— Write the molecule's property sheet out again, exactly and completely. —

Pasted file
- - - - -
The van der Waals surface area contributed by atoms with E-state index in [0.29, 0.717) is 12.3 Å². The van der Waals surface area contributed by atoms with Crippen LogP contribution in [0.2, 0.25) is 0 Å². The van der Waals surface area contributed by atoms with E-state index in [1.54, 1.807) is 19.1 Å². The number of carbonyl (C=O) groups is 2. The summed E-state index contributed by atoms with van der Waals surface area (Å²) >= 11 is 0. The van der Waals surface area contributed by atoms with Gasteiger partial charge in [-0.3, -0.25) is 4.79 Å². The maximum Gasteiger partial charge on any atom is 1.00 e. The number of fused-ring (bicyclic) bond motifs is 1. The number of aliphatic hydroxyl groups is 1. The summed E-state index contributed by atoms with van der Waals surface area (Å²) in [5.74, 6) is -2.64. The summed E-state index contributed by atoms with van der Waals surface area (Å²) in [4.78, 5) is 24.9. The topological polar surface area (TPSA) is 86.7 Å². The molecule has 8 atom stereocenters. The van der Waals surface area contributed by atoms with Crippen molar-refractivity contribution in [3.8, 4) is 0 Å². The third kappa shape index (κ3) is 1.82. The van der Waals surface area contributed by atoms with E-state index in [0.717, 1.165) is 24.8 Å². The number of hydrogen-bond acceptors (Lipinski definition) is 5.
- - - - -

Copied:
The van der Waals surface area contributed by atoms with E-state index in [0.29, 0.717) is 12.3 Å². The van der Waals surface area contributed by atoms with Crippen LogP contribution in [0.2, 0.25) is 0 Å². The van der Waals surface area contributed by atoms with E-state index in [1.54, 1.807) is 19.1 Å². The number of carbonyl (C=O) groups is 2. The summed E-state index contributed by atoms with van der Waals surface area (Å²) >= 11 is 0. The van der Waals surface area contributed by atoms with Gasteiger partial charge in [-0.3, -0.25) is 4.79 Å². The maximum Gasteiger partial charge on any atom is 1.00 e. The number of fused-ring (bicyclic) bond motifs is 1. The number of aliphatic hydroxyl groups is 1. The summed E-state index contributed by atoms with van der Waals surface area (Å²) in [5.74, 6) is -2.64. The summed E-state index contributed by atoms with van der Waals surface area (Å²) in [4.78, 5) is 24.9. The topological polar surface area (TPSA) is 86.7 Å². The molecule has 8 atom stereocenters. The van der Waals surface area contributed by atoms with Crippen molar-refractivity contribution in [3.8, 4) is 0 Å². The third kappa shape index (κ3) is 1.82. The van der Waals surface area contributed by atoms with E-state index in [0.717, 1.165) is 24.8 Å². The number of hydrogen-bond acceptors (Lipinski definition) is 5.